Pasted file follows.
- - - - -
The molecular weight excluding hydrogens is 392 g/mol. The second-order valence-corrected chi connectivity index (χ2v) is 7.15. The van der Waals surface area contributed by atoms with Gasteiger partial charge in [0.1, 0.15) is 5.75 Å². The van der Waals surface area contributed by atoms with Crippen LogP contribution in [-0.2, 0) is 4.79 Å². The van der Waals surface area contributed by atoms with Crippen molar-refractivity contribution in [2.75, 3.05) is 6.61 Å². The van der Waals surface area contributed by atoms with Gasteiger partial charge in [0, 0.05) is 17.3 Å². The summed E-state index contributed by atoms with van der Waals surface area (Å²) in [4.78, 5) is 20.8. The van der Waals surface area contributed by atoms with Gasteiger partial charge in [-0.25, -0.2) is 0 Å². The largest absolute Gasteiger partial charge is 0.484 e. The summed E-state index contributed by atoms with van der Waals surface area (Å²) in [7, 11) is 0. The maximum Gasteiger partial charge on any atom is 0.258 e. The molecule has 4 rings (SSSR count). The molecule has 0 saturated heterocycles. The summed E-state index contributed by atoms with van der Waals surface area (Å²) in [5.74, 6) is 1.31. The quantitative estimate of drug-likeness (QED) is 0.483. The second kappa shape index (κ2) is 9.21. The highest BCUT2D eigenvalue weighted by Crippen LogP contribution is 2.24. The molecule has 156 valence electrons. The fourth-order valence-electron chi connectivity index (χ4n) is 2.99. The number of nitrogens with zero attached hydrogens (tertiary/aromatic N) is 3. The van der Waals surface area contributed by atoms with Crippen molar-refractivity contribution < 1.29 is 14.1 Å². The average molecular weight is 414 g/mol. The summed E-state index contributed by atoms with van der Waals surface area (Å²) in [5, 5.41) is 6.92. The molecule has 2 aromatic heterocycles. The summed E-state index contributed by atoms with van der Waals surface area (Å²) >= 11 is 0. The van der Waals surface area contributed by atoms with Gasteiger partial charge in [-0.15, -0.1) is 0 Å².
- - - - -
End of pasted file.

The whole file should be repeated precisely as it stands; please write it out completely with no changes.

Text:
The molecular weight excluding hydrogens is 392 g/mol. The second-order valence-corrected chi connectivity index (χ2v) is 7.15. The van der Waals surface area contributed by atoms with Gasteiger partial charge in [0.1, 0.15) is 5.75 Å². The van der Waals surface area contributed by atoms with Crippen LogP contribution in [-0.2, 0) is 4.79 Å². The van der Waals surface area contributed by atoms with Crippen molar-refractivity contribution in [2.75, 3.05) is 6.61 Å². The van der Waals surface area contributed by atoms with Gasteiger partial charge in [0, 0.05) is 17.3 Å². The summed E-state index contributed by atoms with van der Waals surface area (Å²) in [4.78, 5) is 20.8. The van der Waals surface area contributed by atoms with Gasteiger partial charge in [-0.25, -0.2) is 0 Å². The largest absolute Gasteiger partial charge is 0.484 e. The summed E-state index contributed by atoms with van der Waals surface area (Å²) in [7, 11) is 0. The maximum Gasteiger partial charge on any atom is 0.258 e. The molecule has 4 rings (SSSR count). The molecule has 0 saturated heterocycles. The summed E-state index contributed by atoms with van der Waals surface area (Å²) in [5.74, 6) is 1.31. The quantitative estimate of drug-likeness (QED) is 0.483. The second kappa shape index (κ2) is 9.21. The highest BCUT2D eigenvalue weighted by Crippen LogP contribution is 2.24. The molecule has 156 valence electrons. The fourth-order valence-electron chi connectivity index (χ4n) is 2.99. The number of nitrogens with zero attached hydrogens (tertiary/aromatic N) is 3. The van der Waals surface area contributed by atoms with Crippen molar-refractivity contribution < 1.29 is 14.1 Å². The average molecular weight is 414 g/mol. The summed E-state index contributed by atoms with van der Waals surface area (Å²) in [5, 5.41) is 6.92. The molecule has 2 aromatic heterocycles. The summed E-state index contributed by atoms with van der Waals surface area (Å²) >= 11 is 0. The van der Waals surface area contributed by atoms with Gasteiger partial charge in [-0.15, -0.1) is 0 Å².